As US hails 'medical first' of transplanting pig's heart into a man, Assam's Dr Dhani Ram Baruah did the same 25 years ago
Dr Dhani Ram Baruah, of international recognition, was arrested for transplanting a pig heart to a human recipient in 1997; the patient died a week later due to infection
As doctors in the United States hail the path-breaking surgery in which a patient is recovering after receiving a heart from a genetically modified pig in Maryland, it evokes memories of an Indian doctor who had attempted the same over 20 years ago in Assam.
For those who haven’t read, US doctors transplanted a pig heart into David Bennett, a 57-year-old Maryland handyman, in a last-ditch effort to save his life and a Maryland hospital said that he's doing well three days after the highly experimental surgery.
We go back in time to take a look at the case in which Dr Dhani Ram Baruah, a transplant surgeon from Assam conducted a pig-to-human heart and lung transplant in Guwahati and why that incident got shrouded in controversy and led to him being imprisoned for 40 days.
In 1997, Dr Dhani Ram Baruah, along with Hong Kong surgeon Dr Jonathan Ho Kei-Shing, carried out a pig-to-human heart and lung transplant in Guwahati.
A Times of India report says that Dr Baruah transplanted a pig's heart into a 32-year-old man, who had a ventricular septal defect, or hole in the heart.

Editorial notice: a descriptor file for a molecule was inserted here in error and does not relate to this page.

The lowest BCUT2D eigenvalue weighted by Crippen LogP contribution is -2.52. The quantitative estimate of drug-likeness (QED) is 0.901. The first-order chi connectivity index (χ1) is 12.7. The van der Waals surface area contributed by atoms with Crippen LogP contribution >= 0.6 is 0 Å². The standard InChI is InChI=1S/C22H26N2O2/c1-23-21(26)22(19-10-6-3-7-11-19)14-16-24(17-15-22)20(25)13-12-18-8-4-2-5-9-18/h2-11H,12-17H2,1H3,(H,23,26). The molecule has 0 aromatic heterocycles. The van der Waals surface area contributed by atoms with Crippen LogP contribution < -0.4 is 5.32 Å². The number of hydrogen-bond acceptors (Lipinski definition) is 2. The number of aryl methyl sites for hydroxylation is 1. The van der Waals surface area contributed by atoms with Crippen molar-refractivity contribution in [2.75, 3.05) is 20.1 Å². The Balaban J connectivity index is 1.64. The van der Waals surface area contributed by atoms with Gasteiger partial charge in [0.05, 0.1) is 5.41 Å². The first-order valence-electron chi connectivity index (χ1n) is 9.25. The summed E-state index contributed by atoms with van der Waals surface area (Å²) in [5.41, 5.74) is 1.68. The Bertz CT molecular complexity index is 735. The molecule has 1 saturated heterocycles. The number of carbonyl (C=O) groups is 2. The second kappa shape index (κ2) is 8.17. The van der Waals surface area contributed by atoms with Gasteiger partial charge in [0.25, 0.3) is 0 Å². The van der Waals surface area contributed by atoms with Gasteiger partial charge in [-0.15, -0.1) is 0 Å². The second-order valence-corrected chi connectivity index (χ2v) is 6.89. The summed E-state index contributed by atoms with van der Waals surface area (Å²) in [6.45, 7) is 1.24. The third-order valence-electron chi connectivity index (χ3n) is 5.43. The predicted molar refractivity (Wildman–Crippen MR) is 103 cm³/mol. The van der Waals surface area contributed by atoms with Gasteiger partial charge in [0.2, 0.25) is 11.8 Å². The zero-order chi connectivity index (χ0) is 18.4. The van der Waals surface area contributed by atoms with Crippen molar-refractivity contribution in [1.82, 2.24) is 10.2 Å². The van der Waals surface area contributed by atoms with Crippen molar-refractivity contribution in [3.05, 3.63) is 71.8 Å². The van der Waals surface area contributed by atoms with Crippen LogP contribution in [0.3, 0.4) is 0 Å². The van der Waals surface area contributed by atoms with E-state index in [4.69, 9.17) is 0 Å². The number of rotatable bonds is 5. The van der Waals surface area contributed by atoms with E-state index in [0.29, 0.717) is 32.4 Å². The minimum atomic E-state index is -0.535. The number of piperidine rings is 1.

According to Dr Baruah, the surgery — conducted at his very own facility, the Dhani Ram Baruah Heart Institute, and Institute of Applied Human Genetic Engineering at Sonapur outside Guwahati — was completed in 15 hours.
However, the 32-year-old man “developed new anti-hyperacute rejection biochemical solution to treat donor’s heart and lung and blind its immune system to avoid rejection”, reported the Indian Express, and he died a week later.
The transplant stirred controversy all over and both the doctors were arrested within a fortnight for culpable homicide and under the Transplantation of Human Organs Act, 1994, and imprisoned for 40 days.
The Assam government formed an inquiry into the case and found that the procedure was unethical.
The inquiry also found that the Dr Dhaniram Heart Institute and Research Centre had “neither applied for nor obtained registration” as required under the transplant laws.
What happened next?
After being in jail for 40 days, the doctor returned to his clinic but found it to be destroyed. A Times of India report added that he spent the next 18 months under virtual house arrest.
But, the doctor, who faced taunts, continued his research.
Dr Baruah hit the headlines again in 2008 when he claimed that he had developed a 'genetically engineered' vaccine that would correct congenital heart defects.
In 2015, he once again became popular after claiming to have discovered the 'cure' for HIV/AIDS and that he had 'cured' 86 people in the past seven-eight years.
Dr Baruah presented the patient called Bijendra Singh of Rohtak, who, according to Baruah, was tested HIV-positive in 2008, but was now “totally cured” and had recently tested negative.
He also wrote to the UNAIDS, WHO and the National Institute of Health of USA to tell them of his 'successes' and was open to scrutiny.
With inputs from agencies
For the last 300 years, doctors have been trying to create a miracle in the process called xenotransplantation, or the transplanting of non-human organs or cells into a human body.
The increasing demand for organs, tissues, and cells, and the dearth of available human organs, have focused scientific interest in taking organs from animals.
The patient, at the Maryland hospital, is doing well three days after the highly experimental surgery; doctors say, though it’s too soon to know if it is a success